It's hard to imagine that many pharma companies experienced more plain old good news this summer than Kos Pharmaceuticals. First, there were the second-quarter financials. Revenues for the quarter were $120.3 million, almost double last year's figure. Net income for the quarter grew 245 percent to $38.5 million. The company raised its guidance for the year, predicting that full-year sales would be $480 million, 60 percent over last year—and CEO Adrian Adams boasted that Kos was the fastest-growing specialty pharma company in the United States.
Billion-dollar Vision Kos CEO Adrian Adams (seated) and his executive team (from left) Ralf Rosskamp, EVP-R&D; Mark McGovern, EVP and chief medical officer; Christopher Kiritsy, EVP and CFO; and Richard King, EVP-commercial operations; have ambitious goals for their company.
A few weeks later came encouraging results from a Phase II trial of Kos' new inhalable insulin product for diabetes, and recruitment began for pivotal trials of a new combination product to consolidate Kos' position in the burgeoning cholesterol market. Kos' flagship product, Niaspan, is an extended-release formulation of niacin, used to raise high-density lipoproteins (HDL)—"good" cholesterol. A second product, Advicor, combines Niaspan with the statin lovastatin. The one under development extends the concept, combining Niaspan with simvastatin, the active ingredient of Zocor, the second-highest selling statin worldwide.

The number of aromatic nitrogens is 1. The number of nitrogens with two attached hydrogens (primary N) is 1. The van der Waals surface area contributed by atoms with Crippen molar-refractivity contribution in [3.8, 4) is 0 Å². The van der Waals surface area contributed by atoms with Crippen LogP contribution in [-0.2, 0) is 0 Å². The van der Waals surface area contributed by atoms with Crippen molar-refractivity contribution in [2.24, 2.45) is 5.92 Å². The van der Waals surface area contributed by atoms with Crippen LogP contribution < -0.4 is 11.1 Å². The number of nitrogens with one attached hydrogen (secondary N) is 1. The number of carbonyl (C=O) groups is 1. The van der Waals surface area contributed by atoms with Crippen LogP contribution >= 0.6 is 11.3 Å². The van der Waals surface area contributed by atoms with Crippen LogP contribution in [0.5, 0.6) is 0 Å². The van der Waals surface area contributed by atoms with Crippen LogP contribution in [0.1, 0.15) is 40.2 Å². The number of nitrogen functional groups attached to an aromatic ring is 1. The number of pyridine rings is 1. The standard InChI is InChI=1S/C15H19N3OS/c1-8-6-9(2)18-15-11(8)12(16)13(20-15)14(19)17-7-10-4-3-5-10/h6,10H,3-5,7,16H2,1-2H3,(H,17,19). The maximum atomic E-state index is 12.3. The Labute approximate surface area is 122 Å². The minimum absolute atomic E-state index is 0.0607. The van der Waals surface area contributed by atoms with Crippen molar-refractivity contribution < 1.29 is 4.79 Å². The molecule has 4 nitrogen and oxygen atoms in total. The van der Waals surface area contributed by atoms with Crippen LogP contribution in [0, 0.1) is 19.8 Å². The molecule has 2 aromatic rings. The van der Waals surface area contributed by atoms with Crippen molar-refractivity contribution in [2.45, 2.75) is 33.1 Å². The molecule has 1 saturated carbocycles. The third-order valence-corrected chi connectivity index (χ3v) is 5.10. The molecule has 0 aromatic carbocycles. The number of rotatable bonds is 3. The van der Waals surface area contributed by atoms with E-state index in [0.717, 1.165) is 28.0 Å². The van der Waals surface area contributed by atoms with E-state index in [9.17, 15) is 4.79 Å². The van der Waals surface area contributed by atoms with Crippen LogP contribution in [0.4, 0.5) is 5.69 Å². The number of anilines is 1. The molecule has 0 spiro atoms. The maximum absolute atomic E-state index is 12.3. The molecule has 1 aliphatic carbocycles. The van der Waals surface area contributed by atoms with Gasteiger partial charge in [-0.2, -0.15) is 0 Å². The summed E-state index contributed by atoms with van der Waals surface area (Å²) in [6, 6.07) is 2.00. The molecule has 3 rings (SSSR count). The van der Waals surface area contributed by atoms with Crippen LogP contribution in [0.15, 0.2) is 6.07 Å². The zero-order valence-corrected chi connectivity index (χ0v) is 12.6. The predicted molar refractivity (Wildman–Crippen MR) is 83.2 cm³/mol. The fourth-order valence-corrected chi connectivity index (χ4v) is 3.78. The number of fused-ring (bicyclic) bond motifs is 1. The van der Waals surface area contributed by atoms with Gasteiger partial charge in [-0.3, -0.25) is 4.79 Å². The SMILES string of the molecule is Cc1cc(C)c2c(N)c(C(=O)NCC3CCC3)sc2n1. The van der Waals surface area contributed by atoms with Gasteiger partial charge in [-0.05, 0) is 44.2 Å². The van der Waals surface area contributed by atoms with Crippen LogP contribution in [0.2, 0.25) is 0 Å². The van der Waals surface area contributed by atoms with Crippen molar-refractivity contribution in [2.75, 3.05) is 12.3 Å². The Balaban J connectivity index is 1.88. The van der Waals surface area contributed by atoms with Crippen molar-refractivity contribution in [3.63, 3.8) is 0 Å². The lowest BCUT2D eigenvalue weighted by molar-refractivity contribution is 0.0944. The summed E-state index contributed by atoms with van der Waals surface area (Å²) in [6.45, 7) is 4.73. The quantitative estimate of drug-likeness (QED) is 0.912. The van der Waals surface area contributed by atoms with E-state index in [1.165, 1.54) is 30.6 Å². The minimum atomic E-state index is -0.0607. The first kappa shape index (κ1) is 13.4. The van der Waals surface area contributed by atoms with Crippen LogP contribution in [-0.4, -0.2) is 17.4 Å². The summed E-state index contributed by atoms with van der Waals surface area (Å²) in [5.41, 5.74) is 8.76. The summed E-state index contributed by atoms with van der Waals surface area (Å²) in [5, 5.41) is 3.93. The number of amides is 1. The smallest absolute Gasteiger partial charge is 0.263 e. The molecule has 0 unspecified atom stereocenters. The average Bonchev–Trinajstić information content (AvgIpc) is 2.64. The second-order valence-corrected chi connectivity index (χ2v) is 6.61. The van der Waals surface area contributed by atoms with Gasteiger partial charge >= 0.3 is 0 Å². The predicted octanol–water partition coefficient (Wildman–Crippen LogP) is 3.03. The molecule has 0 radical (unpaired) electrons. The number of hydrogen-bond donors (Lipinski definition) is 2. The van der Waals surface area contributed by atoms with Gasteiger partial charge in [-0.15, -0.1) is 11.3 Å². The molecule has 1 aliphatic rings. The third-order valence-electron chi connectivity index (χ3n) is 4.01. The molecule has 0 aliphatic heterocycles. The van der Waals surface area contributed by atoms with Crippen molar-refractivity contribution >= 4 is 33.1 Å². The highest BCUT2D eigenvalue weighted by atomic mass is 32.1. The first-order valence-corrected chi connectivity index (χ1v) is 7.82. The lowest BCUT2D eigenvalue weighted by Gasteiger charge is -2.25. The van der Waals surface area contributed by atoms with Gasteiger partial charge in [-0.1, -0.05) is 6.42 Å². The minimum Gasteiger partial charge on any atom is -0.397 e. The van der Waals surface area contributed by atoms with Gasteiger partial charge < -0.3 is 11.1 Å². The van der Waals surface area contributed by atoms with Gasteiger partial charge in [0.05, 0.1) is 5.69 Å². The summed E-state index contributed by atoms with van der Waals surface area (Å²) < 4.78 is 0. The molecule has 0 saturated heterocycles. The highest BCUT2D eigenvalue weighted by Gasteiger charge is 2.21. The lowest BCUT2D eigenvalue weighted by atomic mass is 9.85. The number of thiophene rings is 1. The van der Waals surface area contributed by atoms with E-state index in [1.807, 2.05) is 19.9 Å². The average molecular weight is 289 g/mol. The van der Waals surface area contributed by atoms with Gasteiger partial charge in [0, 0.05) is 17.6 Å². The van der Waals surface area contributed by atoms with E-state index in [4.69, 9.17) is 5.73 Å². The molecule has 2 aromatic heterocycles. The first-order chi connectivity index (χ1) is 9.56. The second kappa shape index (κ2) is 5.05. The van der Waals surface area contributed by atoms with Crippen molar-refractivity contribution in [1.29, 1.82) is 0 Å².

Another few weeks later, the company's new headquarters in Cranbury, New Jersey—a wasteland of boxes and boards in August—was finished and occupied by the company's commercial and business personnel, and the respiratory research and development team.
Behind it all is the story of a company to watch:
Learning the lessons Kos Chairman Daniel Bell (left) and founder and chairman emeritus Michael Jaharis worked together to turn around Key Pharmaceuticals in the 1980s. Their strategy of reformulation and focused marketing became the core of Kos.
- By pursuing a low-to-the-ground reformulation strategy, and seizing on a neglected molecule whose benefits have been known for half a century, a tiny startup was able to beat Big Pharma to the soon-to-be-major HDL market. Today, tiny no more, Kos is riding the expansion of the overall cholesterol market—and preparing the ground for a wave of HDL products expected to emerge from other companies.
- This is a sequel of a sort. Kos is the second effort at company building by the same team who turned an almost bankruptKey Pharmaceuticals into a surprise success in the 1980s—and this time around they're aiming even higher.
- And Kos is a kind of clinical trial for an important pharma business model. At a time when many smaller companies are experimenting with outsourcing and new business models, Kos is unabashedly devoted to the traditional fully integrated model.
Designed for growth, Kos aims to become a billion-dollar company by 2007. The latest numbers show the company halfway to the mark, but there's still plenty to do: new products to develop (Kos currently has only three on the market); deals to make; perhaps a merger or acquisition to accelerate growth. But if the leaders of the fastest-growing specialty pharma company pause to savor their success, who's to say they're wrong?